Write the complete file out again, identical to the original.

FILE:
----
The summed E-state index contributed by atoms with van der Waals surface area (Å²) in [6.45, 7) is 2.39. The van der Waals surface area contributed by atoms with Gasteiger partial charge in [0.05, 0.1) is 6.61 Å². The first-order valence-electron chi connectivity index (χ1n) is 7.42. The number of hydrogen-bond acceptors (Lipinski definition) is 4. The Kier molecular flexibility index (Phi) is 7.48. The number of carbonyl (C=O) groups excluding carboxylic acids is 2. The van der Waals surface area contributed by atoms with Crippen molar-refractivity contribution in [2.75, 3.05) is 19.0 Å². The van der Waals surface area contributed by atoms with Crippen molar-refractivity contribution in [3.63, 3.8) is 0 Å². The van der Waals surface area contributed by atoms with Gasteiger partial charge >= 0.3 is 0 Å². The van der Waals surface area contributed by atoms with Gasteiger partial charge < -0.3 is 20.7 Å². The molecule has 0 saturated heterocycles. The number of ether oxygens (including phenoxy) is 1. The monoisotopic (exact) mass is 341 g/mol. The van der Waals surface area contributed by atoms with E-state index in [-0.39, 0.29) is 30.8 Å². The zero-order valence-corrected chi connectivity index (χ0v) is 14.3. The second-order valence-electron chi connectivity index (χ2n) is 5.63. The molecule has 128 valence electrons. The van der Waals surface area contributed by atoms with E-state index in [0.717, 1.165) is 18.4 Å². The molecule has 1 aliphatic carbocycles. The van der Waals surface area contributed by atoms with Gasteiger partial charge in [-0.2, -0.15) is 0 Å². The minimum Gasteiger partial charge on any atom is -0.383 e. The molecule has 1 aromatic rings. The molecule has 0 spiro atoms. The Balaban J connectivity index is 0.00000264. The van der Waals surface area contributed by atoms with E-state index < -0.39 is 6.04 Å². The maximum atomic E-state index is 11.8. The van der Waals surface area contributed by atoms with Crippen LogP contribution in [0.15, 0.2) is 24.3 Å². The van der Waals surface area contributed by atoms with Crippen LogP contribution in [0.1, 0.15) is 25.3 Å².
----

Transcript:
The summed E-state index contributed by atoms with van der Waals surface area (Å²) in [6.45, 7) is 2.39. The van der Waals surface area contributed by atoms with Gasteiger partial charge in [0.05, 0.1) is 6.61 Å². The first-order valence-electron chi connectivity index (χ1n) is 7.42. The number of hydrogen-bond acceptors (Lipinski definition) is 4. The Kier molecular flexibility index (Phi) is 7.48. The number of carbonyl (C=O) groups excluding carboxylic acids is 2. The van der Waals surface area contributed by atoms with Crippen molar-refractivity contribution in [2.75, 3.05) is 19.0 Å². The van der Waals surface area contributed by atoms with Crippen molar-refractivity contribution in [3.63, 3.8) is 0 Å². The van der Waals surface area contributed by atoms with Gasteiger partial charge >= 0.3 is 0 Å². The van der Waals surface area contributed by atoms with Gasteiger partial charge < -0.3 is 20.7 Å². The molecule has 0 saturated heterocycles. The number of ether oxygens (including phenoxy) is 1. The monoisotopic (exact) mass is 341 g/mol. The van der Waals surface area contributed by atoms with E-state index in [-0.39, 0.29) is 30.8 Å². The zero-order valence-corrected chi connectivity index (χ0v) is 14.3. The second-order valence-electron chi connectivity index (χ2n) is 5.63. The molecule has 128 valence electrons. The van der Waals surface area contributed by atoms with E-state index in [0.717, 1.165) is 18.4 Å². The molecule has 1 aliphatic carbocycles. The van der Waals surface area contributed by atoms with Gasteiger partial charge in [-0.2, -0.15) is 0 Å². The minimum Gasteiger partial charge on any atom is -0.383 e. The molecule has 1 aromatic rings. The molecule has 0 spiro atoms. The Balaban J connectivity index is 0.00000264. The van der Waals surface area contributed by atoms with E-state index < -0.39 is 6.04 Å². The maximum atomic E-state index is 11.8. The van der Waals surface area contributed by atoms with Crippen LogP contribution in [0.15, 0.2) is 24.3 Å². The van der Waals surface area contributed by atoms with Crippen LogP contribution in [0.1, 0.15) is 25.3 Å².